The Season 8 opener has a number of spectacular and satisfying moments (some that feel like outright fan-service and others that are completely earned), but it also feels like a lot of set-up considering we only have five episodes after this installment.
The episode might be full of laughs and warm reunions, but this atrocity, this eerie undead fate, is what all of these characters are facing. It’s a good reminder of what is at stake, and frankly, the episode could have used more of these weighty moments and heightened tension. … This is not to say that the sweeter and lighter character moments are unwelcome. But they should also exist alongside the dangerous moments.
The New York Times
Overall it was a somewhat soapy but generally very satisfying setup for the final run.
More of a fan-pleaser than crowd pleaser. … So yes — absolutely — well worth the wait.
“Winterfell” is a fitting return for the series, remaining true to its narrative core while providing so many emotionally satisfying reunions (Arya and Jon! Sam and Jon! Arya and the Hound!) that its punches to the gut aren’t quite as bruising.
Any feeling of incompleteness at the end of this first episode should come as a sign of encouragement, proving that there is a game left to be played, even in a war zone. Hopefully, the show will continue to braid and twist what few plot threads remain as the season goes on. As exciting as the War for the Dawn is, Game of Thrones genuinely doesn’t feel like it was ever meant to boil down to one side against the other.
Personally I love all the callbacks, and the episode’s introduction – a childs-eye view of Unsullied soldiers tramping through the snow, followed Jon and Daenerys’ slow reveal into shot – ranks as one of my favourite Thrones scenes in years. However, the comparison also can’t help but remind us what a different show Game of Thrones has become, long divorced from George RR Martin’s source novels now and telling a much more streamlined, arguably less morally complex story. As preparation for the series’ return I recently rewatched all of Thrones from the start, and it really is striking how different it feels to watch this new episode compared to the sprawling, rarely overlapping masterpiece of season four (my favourite series) and the years before it.
Sean T. Collins
Rousing, crowd-pleasing and often very funny (how many GoT episodes can you say that about?), the kickoff for the show’s eighth and final season brings long-estranged characters together at an unprecedented pace, like it’s checking off items on a shopping list for a fan-service speed run. It’s great fun. But is it, you know, great? … It’s all so conspicuously fan-friendly that it almost makes you wonder: What is this show, and what has it done with Game of Thrones?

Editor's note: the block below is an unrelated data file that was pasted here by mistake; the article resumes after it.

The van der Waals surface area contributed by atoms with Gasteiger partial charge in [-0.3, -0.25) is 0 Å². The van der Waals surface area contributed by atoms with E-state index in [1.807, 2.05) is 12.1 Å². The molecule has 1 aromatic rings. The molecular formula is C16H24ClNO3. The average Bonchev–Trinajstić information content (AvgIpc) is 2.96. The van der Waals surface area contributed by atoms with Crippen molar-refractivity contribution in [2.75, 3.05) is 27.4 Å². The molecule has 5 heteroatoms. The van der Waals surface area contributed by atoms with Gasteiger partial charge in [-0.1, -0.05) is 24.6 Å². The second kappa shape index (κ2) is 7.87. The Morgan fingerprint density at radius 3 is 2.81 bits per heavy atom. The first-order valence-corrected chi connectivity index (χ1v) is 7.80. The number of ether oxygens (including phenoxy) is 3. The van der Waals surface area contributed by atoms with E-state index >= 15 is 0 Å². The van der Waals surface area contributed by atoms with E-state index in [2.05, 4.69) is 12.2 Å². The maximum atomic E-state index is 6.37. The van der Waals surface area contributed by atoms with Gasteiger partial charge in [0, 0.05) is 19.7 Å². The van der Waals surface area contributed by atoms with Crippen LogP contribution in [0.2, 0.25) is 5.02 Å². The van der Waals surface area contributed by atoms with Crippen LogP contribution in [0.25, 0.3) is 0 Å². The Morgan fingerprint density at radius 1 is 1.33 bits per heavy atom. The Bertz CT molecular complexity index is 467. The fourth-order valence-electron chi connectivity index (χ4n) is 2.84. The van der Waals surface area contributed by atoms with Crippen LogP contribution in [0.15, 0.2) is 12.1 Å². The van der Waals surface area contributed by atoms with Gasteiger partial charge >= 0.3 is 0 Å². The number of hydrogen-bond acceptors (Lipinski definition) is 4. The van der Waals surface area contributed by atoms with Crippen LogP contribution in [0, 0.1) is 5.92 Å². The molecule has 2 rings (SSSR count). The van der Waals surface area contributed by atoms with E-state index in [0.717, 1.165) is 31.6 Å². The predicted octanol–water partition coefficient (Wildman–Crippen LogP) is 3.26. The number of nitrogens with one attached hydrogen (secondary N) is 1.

Unlike some previous season openers, which have spent time carefully arranging its players into place, season eight dives headlong into the action.
The season premiere was mostly set-up for the battles, backstabbing, and drama to come, and it succeeded in most aspects.
Many of those fans likely expected fire, death and destruction from the first moments, and those who did might be disappointed by the gentle and typical opener that accomplished what nearly every season premiere in “Thrones” history has done: Re-established characters, locations and relationships, and set the table for greater things to come. … The pacing was too fast at some points and too slow at others, but it sets up the season for success, if writers can squeeze everything into those five remaining episodes without making them seem overstuffed (no big deal).
Yes, this was a crowd-pleasing let’s-get-the-band-back-together-and-push-the-plot-forward-an-inch-or-two episode, but it also had themes.
“Game of Thrones” … had been in its early seasons a show with an elegant ability to, brick by brick, construct stories methodically. The suspense of waiting for moments of chaos, when they inevitably broke out, was part of the joy. Now, perhaps, the conflagration is here — as the Dead march south, there’s not a moment of respite, so perhaps the jarring suddenness of moments towards the end of the season premiere, the inability to let story points breathe or land on their own, makes sense. But it saps the moment of some of its power to have it raced through, and is a reminder of aspects of the show that have fallen away as “Thrones” left behind its published source material, and became something bigger than a hit. … [But] “Thrones” is doing absolutely stellar work within the bounds set around its current era: Highly burnished entertainment that lingers on no story point a beat more than strictly necessary to communicate the idea. Dwelling on the shows it once was and no longer is seems perhaps beyond the point.
In the blandly decent first episode of the final season, Game of Thrones started flicking the lights, putting characters in place for whatever comes next, while running through a number of long-awaited reunions and first-time meetings. It was less an episode and more a breadcrumb, leading us to the next breadcrumb, which will lead us to the next one, until said breadcrumbs get scorched by dragons, destroyed by White Walkers, or sliced up in some other internecine dispute—and on and on, until we come to the end. … Momentum, the idea that we are hurtling toward some conclusion that will explain it all, has been so encoded into the Game of Thrones experience that in the absence of any forward motion, the show is … kind of dull.
What do you think?